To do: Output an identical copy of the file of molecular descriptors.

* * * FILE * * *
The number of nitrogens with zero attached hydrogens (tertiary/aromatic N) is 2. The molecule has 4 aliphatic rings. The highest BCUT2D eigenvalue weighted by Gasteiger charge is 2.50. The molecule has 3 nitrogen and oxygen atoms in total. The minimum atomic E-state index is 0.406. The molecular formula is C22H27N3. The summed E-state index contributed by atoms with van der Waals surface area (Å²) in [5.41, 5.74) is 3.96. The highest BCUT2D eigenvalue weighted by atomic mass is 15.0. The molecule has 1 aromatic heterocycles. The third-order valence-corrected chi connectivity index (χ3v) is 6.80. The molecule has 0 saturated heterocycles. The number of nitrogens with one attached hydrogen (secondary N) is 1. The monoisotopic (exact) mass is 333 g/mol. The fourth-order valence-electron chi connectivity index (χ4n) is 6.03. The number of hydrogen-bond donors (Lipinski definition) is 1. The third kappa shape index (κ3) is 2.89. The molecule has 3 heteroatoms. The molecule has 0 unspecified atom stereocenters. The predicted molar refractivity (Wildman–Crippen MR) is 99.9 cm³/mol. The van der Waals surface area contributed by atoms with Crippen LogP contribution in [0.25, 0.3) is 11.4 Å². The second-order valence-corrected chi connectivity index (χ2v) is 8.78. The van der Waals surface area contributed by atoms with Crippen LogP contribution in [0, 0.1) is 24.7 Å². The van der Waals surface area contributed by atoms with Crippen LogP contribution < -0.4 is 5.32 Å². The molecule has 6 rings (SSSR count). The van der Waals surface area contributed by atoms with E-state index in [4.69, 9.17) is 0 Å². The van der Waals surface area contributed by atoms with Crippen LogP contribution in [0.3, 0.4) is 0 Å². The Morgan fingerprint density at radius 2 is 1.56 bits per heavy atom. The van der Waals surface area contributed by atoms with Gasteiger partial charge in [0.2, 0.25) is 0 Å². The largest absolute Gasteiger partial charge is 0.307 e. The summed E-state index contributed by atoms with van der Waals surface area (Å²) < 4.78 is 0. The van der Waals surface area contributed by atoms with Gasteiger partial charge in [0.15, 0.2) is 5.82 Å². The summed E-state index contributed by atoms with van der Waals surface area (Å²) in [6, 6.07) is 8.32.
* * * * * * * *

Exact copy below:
The number of nitrogens with zero attached hydrogens (tertiary/aromatic N) is 2. The molecule has 4 aliphatic rings. The highest BCUT2D eigenvalue weighted by Gasteiger charge is 2.50. The molecule has 3 nitrogen and oxygen atoms in total. The minimum atomic E-state index is 0.406. The molecular formula is C22H27N3. The summed E-state index contributed by atoms with van der Waals surface area (Å²) in [5.41, 5.74) is 3.96. The highest BCUT2D eigenvalue weighted by atomic mass is 15.0. The molecule has 1 aromatic heterocycles. The third-order valence-corrected chi connectivity index (χ3v) is 6.80. The molecule has 0 saturated heterocycles. The number of nitrogens with one attached hydrogen (secondary N) is 1. The monoisotopic (exact) mass is 333 g/mol. The fourth-order valence-electron chi connectivity index (χ4n) is 6.03. The number of hydrogen-bond donors (Lipinski definition) is 1. The third kappa shape index (κ3) is 2.89. The molecule has 3 heteroatoms. The molecule has 0 unspecified atom stereocenters. The predicted molar refractivity (Wildman–Crippen MR) is 99.9 cm³/mol. The van der Waals surface area contributed by atoms with Crippen LogP contribution in [0.25, 0.3) is 11.4 Å². The second-order valence-corrected chi connectivity index (χ2v) is 8.78. The van der Waals surface area contributed by atoms with Crippen LogP contribution in [0, 0.1) is 24.7 Å². The van der Waals surface area contributed by atoms with Crippen LogP contribution < -0.4 is 5.32 Å². The molecule has 6 rings (SSSR count). The van der Waals surface area contributed by atoms with E-state index in [4.69, 9.17) is 0 Å². The van der Waals surface area contributed by atoms with Crippen LogP contribution in [0.3, 0.4) is 0 Å². The Morgan fingerprint density at radius 2 is 1.56 bits per heavy atom. The van der Waals surface area contributed by atoms with Gasteiger partial charge in [0.2, 0.25) is 0 Å². The largest absolute Gasteiger partial charge is 0.307 e. The summed E-state index contributed by atoms with van der Waals surface area (Å²) < 4.78 is 0. The van der Waals surface area contributed by atoms with Gasteiger partial charge in [0.15, 0.2) is 5.82 Å². The summed E-state index contributed by atoms with van der Waals surface area (Å²) in [6, 6.07) is 8.32.